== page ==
Wallace & Carey Inc. and its parent company have filed for creditor protection, citing “existential challenges” related to the COVID-19 pandemic, labour shortages and the decline in tobacco sales, according to a report in The Globe and Mail.
The Calgary-based family-owned distribution company counts among its 7,000 customers convenience stores across Canada, including 7-Eleven and Greenergy.
In an affidavit submitted under the Companies’ Creditors Arrangement Act, chief financial officer Brian Birnie says Wallace & Carey has been struggling under the weight of increased debts since the start of the pandemic, which were exacerbated by unpredictable and extended lockdowns, which made it difficult to manage inventory and cash flow.
He cited labour shortages, unreliable inventory demands, rising prices for fuel and equipment, overall inflation and interest-rate hikes as leading to a “much less hospitable” operating environment.
What is the CCAA? It is a federal law allowing insolvent corporations that owe their creditors in excess of $5 million to restructure their business and financial affairs. The CCAA has a broad remedial purpose, allowing a company to continue in business while it seeks to develop and obtain the approval of compromises or arrangements with its creditors. Canadian courts have held that the main purpose of the CCAA is to avoid, where possible, the social and economic consequences of bankruptcy, and to allow a company to carry on business. CCAA proceedings are carried out under supervision of the Court and the statute offers more flexibility and greater judicial discretion to deal with complex issues that may arise during the restructuring process than the more rule-based Bankruptcy Insolvency Act (BIA).
Barry Prentice, supply chain management professor at the University of Manitoba, told the Globe that Wallace & Carey’s financial difficulties reflect common challenges experienced by supply chain companies: “The effects of the pandemic are long-lasting. Some companies managed to survive, but that doesn’t mean they’re prospering now.”
In 2021, Wallace & Carey celebrated 100 years in business by conducting 100 Acts of Kindness. The company has a strong reputation for supporting its "teammates" and the communities in which it operates. That same year, as part of its Frontline Heroes Awards, CICC handed out a special award to Wallace & Carey that not only recognized its milestone birthday, but also the company's special place in the heart of the convenience industry.
READ: 100 and counting: An interview with Wallace & Carey CEO Pat Carey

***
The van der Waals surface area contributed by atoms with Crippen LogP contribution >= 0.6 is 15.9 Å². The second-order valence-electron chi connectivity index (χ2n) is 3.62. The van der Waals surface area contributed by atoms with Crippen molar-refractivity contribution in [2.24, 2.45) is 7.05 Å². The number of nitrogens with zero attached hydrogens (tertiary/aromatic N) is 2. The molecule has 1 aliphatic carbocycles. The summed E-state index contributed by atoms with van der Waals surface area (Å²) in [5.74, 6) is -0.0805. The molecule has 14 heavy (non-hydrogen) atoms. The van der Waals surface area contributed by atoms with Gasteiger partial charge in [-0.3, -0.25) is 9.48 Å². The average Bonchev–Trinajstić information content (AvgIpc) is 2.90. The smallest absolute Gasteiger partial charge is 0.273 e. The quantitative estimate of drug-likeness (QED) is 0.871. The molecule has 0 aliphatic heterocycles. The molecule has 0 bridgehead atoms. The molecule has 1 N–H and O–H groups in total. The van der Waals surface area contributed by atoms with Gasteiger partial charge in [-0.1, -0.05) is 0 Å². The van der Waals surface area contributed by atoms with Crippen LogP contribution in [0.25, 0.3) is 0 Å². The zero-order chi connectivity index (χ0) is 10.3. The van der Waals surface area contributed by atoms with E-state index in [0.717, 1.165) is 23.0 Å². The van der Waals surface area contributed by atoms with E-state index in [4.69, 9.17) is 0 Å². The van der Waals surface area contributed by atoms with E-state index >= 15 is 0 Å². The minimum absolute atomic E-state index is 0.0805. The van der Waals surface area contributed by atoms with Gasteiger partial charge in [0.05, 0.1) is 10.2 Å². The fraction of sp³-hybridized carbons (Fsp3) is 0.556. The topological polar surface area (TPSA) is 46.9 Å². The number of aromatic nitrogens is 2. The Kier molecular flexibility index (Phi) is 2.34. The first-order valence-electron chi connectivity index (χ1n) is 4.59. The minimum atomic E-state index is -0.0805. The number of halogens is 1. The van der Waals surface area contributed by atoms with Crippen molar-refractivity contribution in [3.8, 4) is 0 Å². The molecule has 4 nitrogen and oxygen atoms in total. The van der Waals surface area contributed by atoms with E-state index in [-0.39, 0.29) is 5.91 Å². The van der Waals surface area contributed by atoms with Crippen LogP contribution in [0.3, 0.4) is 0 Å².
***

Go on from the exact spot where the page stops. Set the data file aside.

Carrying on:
Wallace & Carey, which has a fleet of 120 leased trucks and trailers, leases warehouses in nine cities across B.C., Alberta, Manitoba, Saskatchewan and Ontario. In his statement, Birnie points out that Wallace & Carey employs about 650 and is a critical supplier to some of Canada’s most remote communities. In addition, Wallace & Carey owns and operates Loudon Bros. Ltd., a distributor servicing Northwestern Ontario, which has 500 customers, including Lactalis Canada Inc. and Labatt Brewing Co. Ltd.
The company tried to address its financial challenges by streamlining shipping routes and renegotiating contracts, however that wasn’t enough to meet its current debts.
Wallace & Carey:
- had collective liabilities of more than $184-million as of June 19
- is in default of a $44.4-million debt owed to Canadian Imperial Bank of Commerce for a credit agreement
- reports a news loss of $12.5-million in 2022, up from $7 million in 2021, according to is most recent audited statement
- owes the government $26-million in deferred taxes related to the sale of tobacco.
Tobacco, according to Birnie’s filing, historically represented 50% of Wallace & Carey’s revenues, but sales have been falling for decades: From 2021 to 2022, for instance, the company’s revenue from tobacco declined by $162 million.
Part of the decline in tobacco sales is due to a decrease on consumption and part is due to a rise in contraband sales, which is also impacting c-store operators across Canada.
READ: 2023 Tobacco & Vaping Report: The real story behind the numbers
What's next? Wallace & Carey is in arrears with many of its creditors, who are now cutting off credit or insisting on cash upon delivery, according to the Globe. “Some of the company’s suppliers have cut off shipments until it can pay its debts. As of June, 60 suppliers had put their accounts on hold. The Court of King’s Bench in Alberta has granted a stay on Wallace & Carey’s assets until Sept. 20. The company is in the process of negotiating with creditors. It also says it intends to operate in normal course while it restructures.”